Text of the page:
Judge began by saying he has considered the mitigation then went on to talk about –
- The Deaths and Injury Caused by Drinking
- The Other DUI Cases He Has Dealt With
- The Most Recent DUI Case Involved a Fireman
- The Overuse of the Word “Accident” in This Case
- Deterring Deaths from DUI
The judge then sentenced Defendant to 3.5 years in prison. Boot camp was quickly suggested by the parties but rejected by judge immediately.
“[T]he appellate court was never meant to be a rubber stamp for the sentencing decisions of trial courts. A reviewing court may disturb a sentence within statutory limits if the trial court abused its discretion in imposing a sentence.” ¶ 26.
The appellate court said that in their –
“review of the record in this case shows little to indicate the trial court considered ‘the nature and circumstance of the offense,’ ‘the history, character and condition of the offender,’ or defendant's rehabilitative potential in fashioning its sentence. Instead, the record shows the court considered the nature and circumstances of an offense to which defendant did not plead guilty.” ¶ 30
Appellate court pointed out that the record did not reveal that defendant was intoxicated. All the record showed is that seatbelts were not being worn.
She wasn’t even speeding.
The appeals court also pointed out that a trial judge is not allowed to –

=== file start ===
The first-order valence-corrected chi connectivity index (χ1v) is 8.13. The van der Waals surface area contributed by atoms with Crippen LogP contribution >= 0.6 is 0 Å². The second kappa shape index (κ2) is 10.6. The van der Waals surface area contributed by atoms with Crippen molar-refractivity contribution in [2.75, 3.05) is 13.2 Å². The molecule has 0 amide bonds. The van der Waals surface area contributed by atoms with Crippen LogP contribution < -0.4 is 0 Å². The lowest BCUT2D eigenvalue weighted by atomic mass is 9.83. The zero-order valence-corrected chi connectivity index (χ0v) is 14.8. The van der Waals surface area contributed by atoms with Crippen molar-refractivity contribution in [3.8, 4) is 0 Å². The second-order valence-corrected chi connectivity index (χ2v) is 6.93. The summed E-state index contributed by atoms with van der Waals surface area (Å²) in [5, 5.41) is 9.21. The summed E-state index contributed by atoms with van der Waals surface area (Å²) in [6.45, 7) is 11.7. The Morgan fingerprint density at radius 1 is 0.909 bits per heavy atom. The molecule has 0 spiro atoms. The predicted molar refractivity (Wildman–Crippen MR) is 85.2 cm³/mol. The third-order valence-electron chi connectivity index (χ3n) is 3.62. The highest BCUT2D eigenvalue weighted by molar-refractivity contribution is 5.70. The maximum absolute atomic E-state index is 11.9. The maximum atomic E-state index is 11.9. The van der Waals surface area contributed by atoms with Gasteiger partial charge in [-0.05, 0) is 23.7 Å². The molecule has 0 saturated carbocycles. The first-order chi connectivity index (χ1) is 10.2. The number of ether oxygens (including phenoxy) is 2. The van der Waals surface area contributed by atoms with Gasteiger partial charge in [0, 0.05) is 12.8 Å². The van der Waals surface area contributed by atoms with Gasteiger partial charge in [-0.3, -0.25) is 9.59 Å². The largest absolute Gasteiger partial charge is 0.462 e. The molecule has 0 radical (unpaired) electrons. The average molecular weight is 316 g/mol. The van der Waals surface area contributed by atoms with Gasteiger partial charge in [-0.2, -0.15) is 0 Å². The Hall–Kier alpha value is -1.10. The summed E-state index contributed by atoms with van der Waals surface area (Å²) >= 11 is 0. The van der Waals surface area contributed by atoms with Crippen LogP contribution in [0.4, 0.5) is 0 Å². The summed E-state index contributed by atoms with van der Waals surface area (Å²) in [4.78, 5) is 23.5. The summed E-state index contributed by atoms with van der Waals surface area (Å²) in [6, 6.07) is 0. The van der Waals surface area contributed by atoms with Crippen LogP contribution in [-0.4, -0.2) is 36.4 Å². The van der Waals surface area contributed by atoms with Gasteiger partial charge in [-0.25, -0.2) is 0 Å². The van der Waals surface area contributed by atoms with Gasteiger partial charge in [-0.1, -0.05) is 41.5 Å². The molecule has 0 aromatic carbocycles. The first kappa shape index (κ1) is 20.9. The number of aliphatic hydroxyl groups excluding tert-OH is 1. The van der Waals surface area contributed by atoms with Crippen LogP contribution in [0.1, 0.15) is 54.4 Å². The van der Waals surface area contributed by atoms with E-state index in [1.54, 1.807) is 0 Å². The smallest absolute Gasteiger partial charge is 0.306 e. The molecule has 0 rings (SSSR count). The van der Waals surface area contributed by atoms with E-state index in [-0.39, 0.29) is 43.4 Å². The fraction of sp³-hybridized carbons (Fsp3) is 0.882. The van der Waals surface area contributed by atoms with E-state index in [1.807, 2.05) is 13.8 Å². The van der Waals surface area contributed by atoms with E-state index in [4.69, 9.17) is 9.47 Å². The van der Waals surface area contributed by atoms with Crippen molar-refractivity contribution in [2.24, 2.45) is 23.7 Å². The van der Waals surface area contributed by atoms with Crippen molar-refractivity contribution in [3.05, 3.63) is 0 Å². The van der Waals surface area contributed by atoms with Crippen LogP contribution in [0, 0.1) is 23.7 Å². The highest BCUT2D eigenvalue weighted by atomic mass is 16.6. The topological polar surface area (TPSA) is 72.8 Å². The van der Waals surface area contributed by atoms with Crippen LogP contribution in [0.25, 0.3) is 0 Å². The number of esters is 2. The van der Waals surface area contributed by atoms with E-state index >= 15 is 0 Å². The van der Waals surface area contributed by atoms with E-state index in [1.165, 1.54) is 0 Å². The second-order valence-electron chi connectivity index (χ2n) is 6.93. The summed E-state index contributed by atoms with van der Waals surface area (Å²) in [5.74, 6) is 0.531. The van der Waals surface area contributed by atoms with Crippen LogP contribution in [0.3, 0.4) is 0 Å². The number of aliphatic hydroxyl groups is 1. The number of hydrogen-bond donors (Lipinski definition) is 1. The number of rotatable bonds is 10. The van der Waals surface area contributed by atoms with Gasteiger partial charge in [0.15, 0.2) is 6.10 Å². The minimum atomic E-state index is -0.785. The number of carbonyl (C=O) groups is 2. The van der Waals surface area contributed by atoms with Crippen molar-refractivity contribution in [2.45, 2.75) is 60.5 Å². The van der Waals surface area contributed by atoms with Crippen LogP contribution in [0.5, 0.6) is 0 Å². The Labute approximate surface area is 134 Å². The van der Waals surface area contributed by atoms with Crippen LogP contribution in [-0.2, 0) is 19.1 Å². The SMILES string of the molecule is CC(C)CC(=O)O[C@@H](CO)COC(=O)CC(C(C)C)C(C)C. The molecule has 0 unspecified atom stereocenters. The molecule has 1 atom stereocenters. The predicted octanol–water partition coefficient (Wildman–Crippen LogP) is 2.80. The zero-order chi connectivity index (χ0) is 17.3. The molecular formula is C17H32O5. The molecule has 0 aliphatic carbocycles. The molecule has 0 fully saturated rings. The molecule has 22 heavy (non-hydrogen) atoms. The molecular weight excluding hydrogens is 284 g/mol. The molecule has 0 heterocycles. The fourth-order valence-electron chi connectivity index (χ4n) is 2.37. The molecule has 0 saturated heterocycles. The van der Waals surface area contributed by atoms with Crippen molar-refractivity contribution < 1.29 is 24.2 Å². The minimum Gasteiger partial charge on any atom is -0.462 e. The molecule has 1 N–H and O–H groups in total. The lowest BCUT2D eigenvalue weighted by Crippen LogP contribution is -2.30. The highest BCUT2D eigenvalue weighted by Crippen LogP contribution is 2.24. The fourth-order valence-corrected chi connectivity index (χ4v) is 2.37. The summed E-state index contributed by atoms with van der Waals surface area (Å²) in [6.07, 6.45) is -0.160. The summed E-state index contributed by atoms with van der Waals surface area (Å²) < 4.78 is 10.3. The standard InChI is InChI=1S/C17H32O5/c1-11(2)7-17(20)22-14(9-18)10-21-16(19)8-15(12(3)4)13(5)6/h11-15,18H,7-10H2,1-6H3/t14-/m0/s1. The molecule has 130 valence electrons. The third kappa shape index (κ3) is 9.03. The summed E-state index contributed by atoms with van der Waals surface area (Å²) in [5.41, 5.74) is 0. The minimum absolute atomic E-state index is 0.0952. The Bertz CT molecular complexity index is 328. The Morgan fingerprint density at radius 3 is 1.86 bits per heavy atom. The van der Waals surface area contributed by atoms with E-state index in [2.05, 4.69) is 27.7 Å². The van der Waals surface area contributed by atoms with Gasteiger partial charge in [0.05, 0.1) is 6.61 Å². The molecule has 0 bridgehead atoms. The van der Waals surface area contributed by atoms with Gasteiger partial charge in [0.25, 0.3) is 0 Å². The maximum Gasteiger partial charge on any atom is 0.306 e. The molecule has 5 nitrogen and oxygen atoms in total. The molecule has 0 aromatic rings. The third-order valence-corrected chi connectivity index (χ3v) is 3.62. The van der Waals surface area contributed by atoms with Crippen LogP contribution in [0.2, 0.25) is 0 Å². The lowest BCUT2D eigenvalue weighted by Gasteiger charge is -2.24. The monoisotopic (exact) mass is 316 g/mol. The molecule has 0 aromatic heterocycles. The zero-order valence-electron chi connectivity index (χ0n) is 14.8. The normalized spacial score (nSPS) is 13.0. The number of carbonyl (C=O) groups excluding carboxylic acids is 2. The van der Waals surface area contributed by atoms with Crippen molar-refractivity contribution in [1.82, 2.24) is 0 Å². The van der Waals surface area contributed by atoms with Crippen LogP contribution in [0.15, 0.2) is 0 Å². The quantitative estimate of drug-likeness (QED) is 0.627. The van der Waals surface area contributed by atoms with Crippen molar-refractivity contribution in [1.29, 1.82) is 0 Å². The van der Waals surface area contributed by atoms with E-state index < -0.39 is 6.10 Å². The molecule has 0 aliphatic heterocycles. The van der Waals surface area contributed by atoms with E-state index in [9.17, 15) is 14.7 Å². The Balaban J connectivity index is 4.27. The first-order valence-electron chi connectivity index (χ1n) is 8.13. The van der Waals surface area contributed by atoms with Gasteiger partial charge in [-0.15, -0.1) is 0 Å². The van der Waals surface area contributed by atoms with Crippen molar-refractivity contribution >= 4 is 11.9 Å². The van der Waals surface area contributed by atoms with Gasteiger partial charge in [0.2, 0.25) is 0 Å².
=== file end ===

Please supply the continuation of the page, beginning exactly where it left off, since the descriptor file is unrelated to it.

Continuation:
- Compare one case to other cases
- Refuse sentencing alternatives to a whole class of offender
- Disregard probation in general
- Consider factors inherent in the crime charged
The appellate court concluded the trial judge abused its discretion.
The sentence was reduced to probation and remanded back to the trial level for resentencing. The court wisely ordered the case go before a different judge.
Have DUI Sentencing Laws Gone Crazy?
Does this case demonstrate that we are getting a little too crazy with DUI sentencing laws?
Not trying to be controversial. In general, I agree crime and punishment is a deterrent. I agree DUI deaths are a problem that should be discouraged by the law.
But can’t we do that with one simple law we all know, understand and execute?
The judge in this case was suppose to be the rational party. The court is suppose to stay detached, neutral, and apply the law applicable in the case before the court.
Simple task and the court couldn’t do it.
Judge was the most emotional party in the case. I'm not trying to belittling the loss by the victim and her family. But the victim's family seemed to be calm and collective about the criminal side of things.
Defense attorneys have quietly (and some loudly) been saying this for years now. In general, they fight it on a case by case basis in court.
What is different in this case, is that the prosecution got a feel for what happens when a frenzy takes over. Rationality and doing the right thing get lost.
Here, the prosecution’s interest aligned with defendant's interest.
Maybe this case can give us some insight into the current state of affairs.